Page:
Lighting candles in the Annunciation Church in Kineshma. Credit: Vladimir SmirnovTASS via Getty

April 10, 2020   5 mins

On All Saints Day 1755, the ground of the Portuguese capital, Lisbon, was split open by an earthquake of a magnitude somewhere between 8.5 and 9, the centre of which was some 200 miles out in the Atlantic. Those fleeing falling masonry made for the open area around the docks where they noticed the tide sucking out the sea from the coast. Some 40 minutes later, a tsunami hit the city. In Lisbon alone, tens of thousands of people lost their lives.

It was the defining event for a generation of Enlightenment-inspired philosophers who began to put into words questions that had been circulating as far back as the ancient Greeks about the relationship between God‚Äôs benevolence and the senseless suffering that exists in the world. They called it ‚Äúthe problem of evil‚ÄĚ.

In 1779, David Hume gave it its classic formulation:

‚ÄúIs God willing to prevent evil, but not able? Then he is not omnipotent. Is he able, but not willing? Then he is malevolent. Is be both able and willing? Then from whence comes evil?‚ÄĚ

For a certain sort of atheist of the Enlightenment school, this argument is the slam-dunk against God’s existence. And, inevitably, the question has returned, as it always does at moments of crisis and fear. How can religious minded people go on asserting God’s existence at a time when thousands of people around the world are dying from this hideous virus? Where is God in all this horror?

Indeed, in the battle between God and the virus, the virus seems to be winning. It has shut down the churches, and shifted the centre of spiritual gravity to the hospital. It is the NHS, not God, that heals. This is our religion now. The old religion of God has become an archaic irrelevance.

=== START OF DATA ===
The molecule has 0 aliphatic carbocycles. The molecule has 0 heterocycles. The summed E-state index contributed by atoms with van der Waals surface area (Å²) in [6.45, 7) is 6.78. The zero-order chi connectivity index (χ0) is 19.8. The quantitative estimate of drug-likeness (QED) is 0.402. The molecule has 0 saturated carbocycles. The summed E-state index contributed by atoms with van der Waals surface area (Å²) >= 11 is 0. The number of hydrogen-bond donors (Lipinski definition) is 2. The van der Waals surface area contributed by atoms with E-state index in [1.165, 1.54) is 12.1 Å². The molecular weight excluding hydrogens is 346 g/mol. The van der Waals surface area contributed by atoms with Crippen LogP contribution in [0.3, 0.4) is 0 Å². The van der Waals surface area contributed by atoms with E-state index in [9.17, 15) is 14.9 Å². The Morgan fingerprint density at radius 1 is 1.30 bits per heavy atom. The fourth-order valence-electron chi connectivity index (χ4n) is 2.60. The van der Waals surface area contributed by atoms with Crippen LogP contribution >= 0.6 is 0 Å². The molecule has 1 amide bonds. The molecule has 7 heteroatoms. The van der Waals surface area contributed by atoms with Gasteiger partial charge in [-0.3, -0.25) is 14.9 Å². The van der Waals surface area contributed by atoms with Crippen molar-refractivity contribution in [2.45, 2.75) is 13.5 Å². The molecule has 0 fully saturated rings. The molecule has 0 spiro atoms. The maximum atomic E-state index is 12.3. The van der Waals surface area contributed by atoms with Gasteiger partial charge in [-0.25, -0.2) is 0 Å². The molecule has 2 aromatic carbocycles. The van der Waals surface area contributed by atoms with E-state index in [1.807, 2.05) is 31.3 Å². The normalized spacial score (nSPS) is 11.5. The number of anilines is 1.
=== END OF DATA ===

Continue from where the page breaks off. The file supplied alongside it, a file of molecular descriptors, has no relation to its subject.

‚ÄúGod is dead‚ÄĚ, Nietzsche famously proclaimed. Though he was theologically savvy enough to know that this phrase would play tricks with people. And that many wouldn‚Äôt understand the in-joke. As a child of a long line of Lutheran pastors, Nietzsche would probably have sung the Lutheran hymn ‚ÄúO sorrow, O suffering‚ÄĚ (Johannes Rist, 1641) many times as a child. ‚ÄúO great distress! God himself lies dead. On the cross he died and by doing so has won for us the realm of heaven.‚ÄĚ

God‚Äôs death is not something that Christians cannot imagine. Indeed, it is at the core of their proclamation. Atheists who wave this banner, beware. For the phrase ‚ÄúGod is dead‚ÄĚ plays squarely into the hands of the Christian evangelist. It recalls an event that is at the very heart of their narrative.

So how would I answer David Hume? I would say there is no such thing as an omnipotent God. Omnipotence is not a word in the Bible. And the idea of omnipotence comes from a completely different tradition of intellectual thought from that of the Hebrew scriptures. The idea of God as a human being hanging helpless on a Roman instrument of torture is not an image of omnipotence. In this sense, Hume’s challenge is not one that has ever detained me very much.

But I also have a far deeper problem with the way in which this question is posed. For a while, I taught philosophy at Oxford University. I also have a PhD in the subject. But in the end I gave up philosophy as an unsatisfactory discipline; not least because it seemed to me to be fundamentally unserious about many of the sorts of things it argues about, and particularly when it comes to suffering.